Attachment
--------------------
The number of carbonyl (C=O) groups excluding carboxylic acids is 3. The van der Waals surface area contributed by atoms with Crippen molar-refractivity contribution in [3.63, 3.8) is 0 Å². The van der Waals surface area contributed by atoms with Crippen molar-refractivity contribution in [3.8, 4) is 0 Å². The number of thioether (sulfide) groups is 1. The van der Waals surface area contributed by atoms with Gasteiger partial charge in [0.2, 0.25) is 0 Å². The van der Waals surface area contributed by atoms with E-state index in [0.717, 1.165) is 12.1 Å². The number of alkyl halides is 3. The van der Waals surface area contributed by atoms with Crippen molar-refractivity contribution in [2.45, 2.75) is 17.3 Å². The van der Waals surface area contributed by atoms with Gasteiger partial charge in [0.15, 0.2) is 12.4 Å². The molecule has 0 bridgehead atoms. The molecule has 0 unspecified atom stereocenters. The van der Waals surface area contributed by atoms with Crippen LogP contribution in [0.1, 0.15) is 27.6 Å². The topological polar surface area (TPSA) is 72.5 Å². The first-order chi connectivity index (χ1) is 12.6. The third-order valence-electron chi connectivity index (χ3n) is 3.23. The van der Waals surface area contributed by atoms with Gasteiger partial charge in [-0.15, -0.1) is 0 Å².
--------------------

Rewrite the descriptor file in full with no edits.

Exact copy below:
The number of carbonyl (C=O) groups excluding carboxylic acids is 3. The van der Waals surface area contributed by atoms with Crippen molar-refractivity contribution in [3.63, 3.8) is 0 Å². The van der Waals surface area contributed by atoms with Crippen molar-refractivity contribution in [3.8, 4) is 0 Å². The number of thioether (sulfide) groups is 1. The van der Waals surface area contributed by atoms with Gasteiger partial charge in [0.2, 0.25) is 0 Å². The van der Waals surface area contributed by atoms with E-state index in [0.717, 1.165) is 12.1 Å². The number of alkyl halides is 3. The van der Waals surface area contributed by atoms with Crippen molar-refractivity contribution in [2.45, 2.75) is 17.3 Å². The van der Waals surface area contributed by atoms with Gasteiger partial charge in [0.15, 0.2) is 12.4 Å². The molecule has 0 bridgehead atoms. The molecule has 0 unspecified atom stereocenters. The van der Waals surface area contributed by atoms with Crippen LogP contribution in [0.1, 0.15) is 27.6 Å². The topological polar surface area (TPSA) is 72.5 Å². The first-order chi connectivity index (χ1) is 12.6. The third-order valence-electron chi connectivity index (χ3n) is 3.23. The van der Waals surface area contributed by atoms with Gasteiger partial charge in [-0.15, -0.1) is 0 Å².